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shugga

Best gin for Martinis?

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shugga   

I do not drink martinis, but a good friend of mine does.  I would like to get him a good bottle of gin.  Which brand would be the best?  Any opinions out there?

TIA

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Jinmyo   

Oh my, I always use vodka.

But when I don't, ;) I use Tanquerry.

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OB   

My Favorite is Bombay Saphire...

Also love it with 7-up for some reason...

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While I used to drink only Bombay Sapphire, I now prefer Tanqueray or if I want to splurge Tanqueray Ten. In my opinion, they are the most consistent (and best value) gins out there.

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If it's to be a gift, Tanqueray or Bombay would be good choices.

But I am about to commit heresey here. To my taste, the mid-priced Seagrams makes the tastiest martini. A little edgier flavour. (I had a fine Tanqueray martini when dining out at Opera last Monday with some Chicago eGulleteers. I still like the more assertive Seagrams flavour.)

And the big bottle costs about fourteen bucks. :biggrin:

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JAZ   
If it's to be a gift, Tanqueray or Bombay would be good choices.

But  I am about to commit heresey here.  To my taste, the mid-priced Seagrams makes the tastiest martini.  A little edgier flavour.  (I had a fine Tanqueray martini when dining out at Opera last Monday with some Chicago eGulleteers.  I still like the more assertive Seagrams flavour.)

And the big bottle costs about fourteen bucks. :biggrin:

Havn't tried Seagrams in ages, but I agree that the mid-range gins can be fine. I've always thought Gordon's is a decent house gin, myself. Another good mid-range is Bombadier.

With gins, I find that two elements come into play -- the smoothness (i.e. lack of alcohol "bite") and how pronounced the aromatics are. Any of the premium gins will be smooth in the first sense, but vary quite a bit in the aromatics, from heavy juniper to lighter almost floral combinations. Bombay Sapphire and Tanquerey 10 are both very light on the juniper in their aromatic profile, so in my experience they tend to be preferred by people who aren't big gin fans. I like juniper, so I prefer the originals of both brands, myself. Tanquery is higher in alcohol than many other gins (Sapphire is high too) and to me is a little overbearing in a martini because of it. (It's my gin of choice for a gimlet, though.) Boodles in always nice, as is Beefeater. Tanquerey's Mallaca is interesting -- less alcohol than regular Tanquerey, some different aromatics as well -- but you don't see it around much.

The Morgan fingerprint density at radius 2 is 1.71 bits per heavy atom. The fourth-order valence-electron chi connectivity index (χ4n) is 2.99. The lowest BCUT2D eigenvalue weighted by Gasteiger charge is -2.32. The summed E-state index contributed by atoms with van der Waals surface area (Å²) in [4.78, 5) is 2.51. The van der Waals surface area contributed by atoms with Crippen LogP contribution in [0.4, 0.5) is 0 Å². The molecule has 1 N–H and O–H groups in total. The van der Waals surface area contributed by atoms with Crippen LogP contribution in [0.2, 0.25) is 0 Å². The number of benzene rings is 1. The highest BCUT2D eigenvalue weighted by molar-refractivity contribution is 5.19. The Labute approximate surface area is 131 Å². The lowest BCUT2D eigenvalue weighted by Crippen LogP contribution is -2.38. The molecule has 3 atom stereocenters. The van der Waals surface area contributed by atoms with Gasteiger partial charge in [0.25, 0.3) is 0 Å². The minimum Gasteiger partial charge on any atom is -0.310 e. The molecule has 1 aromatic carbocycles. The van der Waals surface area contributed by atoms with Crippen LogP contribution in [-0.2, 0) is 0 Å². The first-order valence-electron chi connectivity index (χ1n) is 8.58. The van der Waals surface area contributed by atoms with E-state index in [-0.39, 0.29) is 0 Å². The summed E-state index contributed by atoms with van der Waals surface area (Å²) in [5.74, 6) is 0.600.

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[Tanquerey's Mallaca is interesting -- less alcohol than regular Tanquerey, some different aromatics as well -- but you don't see it around much.

I had some of the Mallaca a few months ago, and I agree that the aromatics are subtley different. Enjoyed it.

You rightly mentioned both the alcohol "Bite" and the aromatics. I like them both. And I think the reason I like Seagrams is that it has a real bite. (Smooth gin....for tourists? :biggrin: ) The otherwise dandy high end gins are significantly smoother.

And I love juniper, in its many delightful guises. But the apotheosis of the juniper berry is gin.

Hey Janet..I've met another woman who actually likes gin! :biggrin:

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Two gins are in my competition for the Martini

1) Junipero

2) Tanqueray 10

No others will do

S

Oh dearie me. Can't find one of them, can't afford the other!

Oh well, there is something to be said for quantity I can afford. :biggrin:

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Can't afford don't cut it.

I am suitably chastened.

Will smash piggybank.

Lord, what if I still prefer Seagrams? Will all my posts be ModQ'd? :biggrin:

Will look for Junipero. Thanks.

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Jaymes   
Hey Janet..I've met another woman who actually likes gin! :biggrin:

Let's make that three of us.

Actually, I cook with it quite a bit - thereby using it to add flavor to the food as well as spice to the cook.

Especially in Asian dishes - like pepper beef, etc., a little gin is very, very nice.

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nerissa   

Jaymes: